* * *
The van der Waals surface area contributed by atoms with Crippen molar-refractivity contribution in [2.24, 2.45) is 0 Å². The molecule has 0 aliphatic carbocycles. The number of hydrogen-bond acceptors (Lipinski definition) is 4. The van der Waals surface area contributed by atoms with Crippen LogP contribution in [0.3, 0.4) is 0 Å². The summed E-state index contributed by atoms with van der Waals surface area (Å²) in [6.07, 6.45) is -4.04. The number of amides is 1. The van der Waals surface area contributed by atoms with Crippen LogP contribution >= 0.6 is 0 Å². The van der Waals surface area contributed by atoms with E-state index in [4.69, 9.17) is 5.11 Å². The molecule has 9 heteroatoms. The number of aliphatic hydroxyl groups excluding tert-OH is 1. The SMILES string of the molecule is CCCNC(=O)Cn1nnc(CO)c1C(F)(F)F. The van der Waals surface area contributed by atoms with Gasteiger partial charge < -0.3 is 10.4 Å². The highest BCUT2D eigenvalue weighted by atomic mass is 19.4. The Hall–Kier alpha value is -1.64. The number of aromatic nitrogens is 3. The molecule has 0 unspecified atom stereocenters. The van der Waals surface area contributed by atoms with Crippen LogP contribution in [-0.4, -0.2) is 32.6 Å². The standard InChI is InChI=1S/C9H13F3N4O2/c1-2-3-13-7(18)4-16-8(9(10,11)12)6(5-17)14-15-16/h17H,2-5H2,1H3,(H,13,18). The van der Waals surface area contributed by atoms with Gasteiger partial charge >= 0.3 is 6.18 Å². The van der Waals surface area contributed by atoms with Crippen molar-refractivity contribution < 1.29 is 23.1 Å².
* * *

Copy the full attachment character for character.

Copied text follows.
The van der Waals surface area contributed by atoms with Crippen molar-refractivity contribution in [2.24, 2.45) is 0 Å². The molecule has 0 aliphatic carbocycles. The number of hydrogen-bond acceptors (Lipinski definition) is 4. The van der Waals surface area contributed by atoms with Crippen LogP contribution in [0.3, 0.4) is 0 Å². The summed E-state index contributed by atoms with van der Waals surface area (Å²) in [6.07, 6.45) is -4.04. The number of amides is 1. The van der Waals surface area contributed by atoms with Crippen LogP contribution >= 0.6 is 0 Å². The van der Waals surface area contributed by atoms with E-state index in [4.69, 9.17) is 5.11 Å². The molecule has 9 heteroatoms. The number of aliphatic hydroxyl groups excluding tert-OH is 1. The SMILES string of the molecule is CCCNC(=O)Cn1nnc(CO)c1C(F)(F)F. The van der Waals surface area contributed by atoms with Gasteiger partial charge < -0.3 is 10.4 Å². The highest BCUT2D eigenvalue weighted by atomic mass is 19.4. The Hall–Kier alpha value is -1.64. The number of aromatic nitrogens is 3. The molecule has 0 unspecified atom stereocenters. The van der Waals surface area contributed by atoms with Crippen LogP contribution in [-0.4, -0.2) is 32.6 Å². The standard InChI is InChI=1S/C9H13F3N4O2/c1-2-3-13-7(18)4-16-8(9(10,11)12)6(5-17)14-15-16/h17H,2-5H2,1H3,(H,13,18). The van der Waals surface area contributed by atoms with Gasteiger partial charge >= 0.3 is 6.18 Å². The van der Waals surface area contributed by atoms with Crippen molar-refractivity contribution < 1.29 is 23.1 Å².